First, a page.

But it’s also tempting to visit other websites, and the adjustment to a mostly-silent learning environment was difficult, Waters adds, noting that his current teacher built end-of-unit conferences into the course.
Despite the attempts at flexibility and engagement, not all parents are sold on the new learning model.
Albemarle High School parent Julie Moore wonders if her school system is sacrificing the fundamentals.
“We’re jumping on the technology bandwagon, and that’s great because there’s virtually no job that doesn’t use technology, but there are the nuts and bolts like typing and writing that are being left behind,” Moore says.
Moore also questions the online shift if not all County students have the Internet at home.
Valerie L’Herrou, whose son attended Monticello High School last year, questions the emphasis on technology.
“It’s silly to use technology where it’s not called for just for the sake of using it,” L’Herrou says. “I would rather the teacher’s energy go to instructing the students, not using technology.”
“Where it fits in and enhances the curriculum,” L’Herrou adds, “that’s where it should be used.”
The teacher’s transition from the traditional classroom to the online setting also presents challenges.
“A lot of parents and teachers assume that kids have tech skills because they have grown up with computers,” Maynard says, “but we can’t assume that kids are good with computers because they are good with video games. That doesn’t mean they have the skills they need to be successful in a professional setting.”
Many students only use computers for entertainment or social media, Maynard says, so teachers will often face the unforeseen challenges of teaching students to check email daily, share and upload documents properly, or submit assignments in the correct locations.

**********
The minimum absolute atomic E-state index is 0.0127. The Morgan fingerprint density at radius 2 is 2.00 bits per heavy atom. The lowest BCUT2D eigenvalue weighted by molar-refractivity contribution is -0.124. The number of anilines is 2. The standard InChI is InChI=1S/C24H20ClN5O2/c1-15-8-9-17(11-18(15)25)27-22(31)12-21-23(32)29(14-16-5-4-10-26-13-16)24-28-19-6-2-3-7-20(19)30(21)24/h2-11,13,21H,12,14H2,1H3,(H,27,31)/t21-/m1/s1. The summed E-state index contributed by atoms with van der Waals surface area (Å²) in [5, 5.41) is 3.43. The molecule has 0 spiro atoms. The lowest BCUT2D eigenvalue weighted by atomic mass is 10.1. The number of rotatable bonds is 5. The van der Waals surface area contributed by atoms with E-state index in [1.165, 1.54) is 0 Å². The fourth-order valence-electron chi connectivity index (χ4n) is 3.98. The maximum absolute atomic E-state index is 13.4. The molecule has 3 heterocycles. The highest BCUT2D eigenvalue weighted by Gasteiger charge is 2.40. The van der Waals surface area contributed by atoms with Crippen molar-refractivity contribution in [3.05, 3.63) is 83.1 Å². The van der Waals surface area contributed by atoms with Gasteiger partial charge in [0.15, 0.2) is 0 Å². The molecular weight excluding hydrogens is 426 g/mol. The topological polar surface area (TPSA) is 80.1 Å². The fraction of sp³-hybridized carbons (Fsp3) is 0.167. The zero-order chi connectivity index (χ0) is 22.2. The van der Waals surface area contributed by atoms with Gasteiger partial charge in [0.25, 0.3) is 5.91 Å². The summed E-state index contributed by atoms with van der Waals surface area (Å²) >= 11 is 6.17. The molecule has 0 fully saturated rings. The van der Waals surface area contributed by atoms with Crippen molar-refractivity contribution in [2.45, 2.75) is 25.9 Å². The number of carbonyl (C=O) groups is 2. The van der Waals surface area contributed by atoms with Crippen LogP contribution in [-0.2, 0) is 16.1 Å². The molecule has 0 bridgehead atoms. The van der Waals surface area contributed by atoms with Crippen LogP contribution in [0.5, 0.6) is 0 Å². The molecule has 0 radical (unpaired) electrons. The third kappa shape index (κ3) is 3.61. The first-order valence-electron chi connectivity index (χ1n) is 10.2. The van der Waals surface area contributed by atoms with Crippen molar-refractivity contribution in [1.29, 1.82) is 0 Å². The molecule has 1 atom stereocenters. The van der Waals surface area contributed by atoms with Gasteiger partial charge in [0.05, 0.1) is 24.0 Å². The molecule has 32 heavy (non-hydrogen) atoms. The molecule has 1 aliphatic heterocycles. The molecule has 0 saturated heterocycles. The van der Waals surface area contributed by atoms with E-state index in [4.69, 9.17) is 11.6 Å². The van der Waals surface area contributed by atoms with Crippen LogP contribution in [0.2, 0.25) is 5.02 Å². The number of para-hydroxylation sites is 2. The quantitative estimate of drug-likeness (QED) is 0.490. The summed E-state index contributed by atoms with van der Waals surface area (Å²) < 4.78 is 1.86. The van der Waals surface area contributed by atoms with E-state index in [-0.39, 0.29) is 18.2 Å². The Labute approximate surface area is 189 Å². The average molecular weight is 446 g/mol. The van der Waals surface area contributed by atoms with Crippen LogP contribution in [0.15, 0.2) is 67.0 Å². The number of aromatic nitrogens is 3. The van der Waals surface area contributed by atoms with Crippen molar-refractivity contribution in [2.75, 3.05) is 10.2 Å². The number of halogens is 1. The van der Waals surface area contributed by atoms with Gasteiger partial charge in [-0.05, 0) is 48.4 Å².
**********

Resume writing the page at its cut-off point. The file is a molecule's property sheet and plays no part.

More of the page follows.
What’s more, Maynard adds, is the myth that a teacher can post their traditional assignments online and call it a virtual course.
Monticello teacher Mike Craddock says that reinforcing student time-management skills and stating how long virtual assignments should take is a necessary adjustment.
To date, Charlottesville has spent $97,750 purchasing 22 courses from WHRO, a public media outlet in Hampton Roads that specializes in online course development, Charlottesville spokeswoman Cass Cannon says. Five of those 22 courses are currently running, and CHS faculty are vetting the remaining 17.
“We went with WHRO because they were developed by Virginia teachers, they meet the Standards of Learning, and they embedded content like Flash-based quizzes that link to relevant course content that we couldn’t,” says Charlottesville Program Administrator for Virtual Education Stephanie Carter.
Albemarle has budgeted $160,000 for their virtual schools initiative for the upcoming school year. Currently, they offer an Economics and Personal Finance course, will offer 2 health courses starting this fall, and plan to offer 5 more courses beginning January 2014.
Giaramita says the County is designing their courses in-house with Blackboard, a widely-used online education platform, which will save approximately $93,000 from what it would cost to purchase the courses from an outside vendor.